(Mr Vaz) No, I would not say that; but what we are
keen to do is to reform the CAP. What we are not keen to do, as
I said, when I first appeared before the European Scrutiny Committee,
is to give carte blanche transitions. We know that all
applicants get transition periods, we did, when we joined, but
I am not saying this is one of the areas in which it can be done,
because we are not at that part of these negotiations.
55. Another chapter that is still open, where
Poland is concerned, relates to the fisheries, but can I ask you
to clarify what you said in a Written Answer to me, on 5 February,
this is Column 406W. I asked a question concerning Poland and
Estonia, in relation to their fishing fleets and the CF, were
are on to the CFP now, and what you said, amongst other things,
was that "All candidates will be expected to apply the Common
Fisheries Policy, in full, upon accession, and access to fishery
resources within EU waters will be based on the principle of relative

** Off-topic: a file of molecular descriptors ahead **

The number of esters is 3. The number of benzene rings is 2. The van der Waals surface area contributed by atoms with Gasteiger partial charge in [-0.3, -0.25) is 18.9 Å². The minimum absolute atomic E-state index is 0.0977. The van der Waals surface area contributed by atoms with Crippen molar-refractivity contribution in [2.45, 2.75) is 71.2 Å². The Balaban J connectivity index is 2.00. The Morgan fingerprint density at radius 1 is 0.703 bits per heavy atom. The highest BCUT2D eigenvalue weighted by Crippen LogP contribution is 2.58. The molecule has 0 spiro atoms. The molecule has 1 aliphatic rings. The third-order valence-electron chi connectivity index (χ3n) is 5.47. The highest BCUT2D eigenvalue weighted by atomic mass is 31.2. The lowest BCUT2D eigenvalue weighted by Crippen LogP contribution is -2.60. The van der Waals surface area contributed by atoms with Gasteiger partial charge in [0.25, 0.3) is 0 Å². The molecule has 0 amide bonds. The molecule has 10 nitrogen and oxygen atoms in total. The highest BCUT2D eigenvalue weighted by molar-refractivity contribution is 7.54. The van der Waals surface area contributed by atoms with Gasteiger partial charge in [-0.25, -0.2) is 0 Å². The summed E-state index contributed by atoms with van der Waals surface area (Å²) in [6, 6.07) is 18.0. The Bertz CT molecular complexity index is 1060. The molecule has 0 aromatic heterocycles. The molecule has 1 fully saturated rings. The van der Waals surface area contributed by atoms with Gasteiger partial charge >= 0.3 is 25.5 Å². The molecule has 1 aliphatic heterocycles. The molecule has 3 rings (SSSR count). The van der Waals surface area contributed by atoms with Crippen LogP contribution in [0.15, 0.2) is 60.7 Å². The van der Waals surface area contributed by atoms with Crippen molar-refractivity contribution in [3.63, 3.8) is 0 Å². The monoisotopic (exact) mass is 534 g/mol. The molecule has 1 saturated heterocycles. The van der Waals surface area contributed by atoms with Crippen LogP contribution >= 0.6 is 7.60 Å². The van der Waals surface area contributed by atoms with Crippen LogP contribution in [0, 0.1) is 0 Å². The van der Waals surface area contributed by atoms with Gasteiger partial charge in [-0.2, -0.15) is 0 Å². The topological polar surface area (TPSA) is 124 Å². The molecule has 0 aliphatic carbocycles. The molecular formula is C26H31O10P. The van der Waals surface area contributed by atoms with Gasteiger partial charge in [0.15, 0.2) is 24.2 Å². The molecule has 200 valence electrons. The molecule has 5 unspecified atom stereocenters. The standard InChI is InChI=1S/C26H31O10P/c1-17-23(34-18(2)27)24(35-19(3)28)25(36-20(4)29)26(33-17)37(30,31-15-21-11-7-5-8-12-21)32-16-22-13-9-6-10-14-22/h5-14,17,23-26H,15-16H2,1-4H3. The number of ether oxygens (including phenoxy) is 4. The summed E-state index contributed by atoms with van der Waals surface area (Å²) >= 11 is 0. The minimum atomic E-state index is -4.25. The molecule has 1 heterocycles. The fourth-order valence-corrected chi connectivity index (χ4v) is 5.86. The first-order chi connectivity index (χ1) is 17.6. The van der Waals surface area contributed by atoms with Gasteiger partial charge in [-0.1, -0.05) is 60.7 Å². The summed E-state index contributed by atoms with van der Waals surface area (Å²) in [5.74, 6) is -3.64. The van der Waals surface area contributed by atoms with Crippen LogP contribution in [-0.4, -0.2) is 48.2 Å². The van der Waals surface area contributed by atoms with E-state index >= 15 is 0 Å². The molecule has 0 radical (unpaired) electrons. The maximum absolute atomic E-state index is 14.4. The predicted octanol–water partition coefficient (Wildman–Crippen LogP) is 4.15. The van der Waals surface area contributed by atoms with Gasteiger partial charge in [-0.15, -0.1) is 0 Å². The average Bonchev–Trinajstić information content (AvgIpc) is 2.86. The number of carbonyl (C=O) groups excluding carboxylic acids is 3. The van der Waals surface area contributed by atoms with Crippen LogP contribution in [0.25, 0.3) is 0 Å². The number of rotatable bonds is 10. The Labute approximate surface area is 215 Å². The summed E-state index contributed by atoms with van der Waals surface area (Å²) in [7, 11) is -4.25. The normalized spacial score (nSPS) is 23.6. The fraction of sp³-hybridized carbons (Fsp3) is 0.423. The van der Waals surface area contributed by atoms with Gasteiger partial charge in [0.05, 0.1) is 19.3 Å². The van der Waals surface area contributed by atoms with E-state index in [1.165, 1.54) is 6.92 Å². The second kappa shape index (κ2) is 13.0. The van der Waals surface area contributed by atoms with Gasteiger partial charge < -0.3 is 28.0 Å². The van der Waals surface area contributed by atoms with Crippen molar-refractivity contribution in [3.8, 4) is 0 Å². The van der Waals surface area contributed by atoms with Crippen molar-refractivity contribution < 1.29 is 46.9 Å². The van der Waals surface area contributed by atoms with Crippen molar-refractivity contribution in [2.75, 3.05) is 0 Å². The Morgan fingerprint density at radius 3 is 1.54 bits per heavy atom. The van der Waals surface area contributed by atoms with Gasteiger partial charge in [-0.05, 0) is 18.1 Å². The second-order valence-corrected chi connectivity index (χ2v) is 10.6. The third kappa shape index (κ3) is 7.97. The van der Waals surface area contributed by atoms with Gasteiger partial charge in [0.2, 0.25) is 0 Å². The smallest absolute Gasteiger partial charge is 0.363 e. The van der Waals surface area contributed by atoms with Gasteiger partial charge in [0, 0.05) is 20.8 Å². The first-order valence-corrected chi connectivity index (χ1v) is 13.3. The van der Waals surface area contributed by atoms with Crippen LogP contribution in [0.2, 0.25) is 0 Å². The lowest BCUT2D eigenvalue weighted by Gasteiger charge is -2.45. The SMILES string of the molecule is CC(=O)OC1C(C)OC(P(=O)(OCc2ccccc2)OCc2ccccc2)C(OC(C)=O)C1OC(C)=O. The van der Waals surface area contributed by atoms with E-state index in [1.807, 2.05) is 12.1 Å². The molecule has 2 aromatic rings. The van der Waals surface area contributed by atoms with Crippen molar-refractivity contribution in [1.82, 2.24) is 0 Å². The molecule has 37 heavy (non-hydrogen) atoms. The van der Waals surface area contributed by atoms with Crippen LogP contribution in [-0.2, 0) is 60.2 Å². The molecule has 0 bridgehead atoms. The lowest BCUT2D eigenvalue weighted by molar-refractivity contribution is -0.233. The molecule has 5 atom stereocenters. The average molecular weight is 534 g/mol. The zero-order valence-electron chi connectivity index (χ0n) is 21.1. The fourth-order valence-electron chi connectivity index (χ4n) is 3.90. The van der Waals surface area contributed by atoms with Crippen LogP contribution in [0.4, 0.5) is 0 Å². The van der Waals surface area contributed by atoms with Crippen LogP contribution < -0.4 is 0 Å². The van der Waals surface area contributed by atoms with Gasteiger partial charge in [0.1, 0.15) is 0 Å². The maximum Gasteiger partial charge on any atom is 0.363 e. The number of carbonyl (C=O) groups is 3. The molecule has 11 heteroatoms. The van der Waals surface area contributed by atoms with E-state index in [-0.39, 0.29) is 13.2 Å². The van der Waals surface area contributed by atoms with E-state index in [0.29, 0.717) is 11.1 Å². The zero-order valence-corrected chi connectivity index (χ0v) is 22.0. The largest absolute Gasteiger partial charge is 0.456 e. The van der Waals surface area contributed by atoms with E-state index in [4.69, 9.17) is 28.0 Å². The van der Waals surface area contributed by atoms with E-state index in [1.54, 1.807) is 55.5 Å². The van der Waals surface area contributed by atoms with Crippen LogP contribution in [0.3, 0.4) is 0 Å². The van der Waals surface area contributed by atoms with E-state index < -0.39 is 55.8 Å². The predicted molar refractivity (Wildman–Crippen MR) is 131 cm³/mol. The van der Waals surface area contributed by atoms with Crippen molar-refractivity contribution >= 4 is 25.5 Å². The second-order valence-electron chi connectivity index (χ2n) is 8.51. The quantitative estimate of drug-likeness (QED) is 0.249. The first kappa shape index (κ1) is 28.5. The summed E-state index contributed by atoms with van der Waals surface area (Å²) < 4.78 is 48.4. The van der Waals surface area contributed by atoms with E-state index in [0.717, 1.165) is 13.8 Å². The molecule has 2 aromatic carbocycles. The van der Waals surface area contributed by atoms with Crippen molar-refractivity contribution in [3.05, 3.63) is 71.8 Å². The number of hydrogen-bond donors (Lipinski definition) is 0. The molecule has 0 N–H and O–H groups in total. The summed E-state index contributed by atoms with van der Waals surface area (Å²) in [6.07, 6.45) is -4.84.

stability, which allocates national quotas according to historic
catch levels." Can you confirm then that Poland has no recent
history of fishing in what are now all of the European Union waters?
(Mr Vaz) I know that Mr Godman is something of an
expert on fishing.
56. No, I am not claiming to be, I am an observer,
not an expert.
(Mr Vaz) Right; a serious observer of these issues.
And I cannot claim to be an expert on Polish fishing, but I am
going to ask Mr Featherstone if he can enlighten us on the history
of Polish fishing.
(Mr Featherstone) I am afraid I do not know the answer
to your question. If your question was asking whether the Polish
fleet fishes in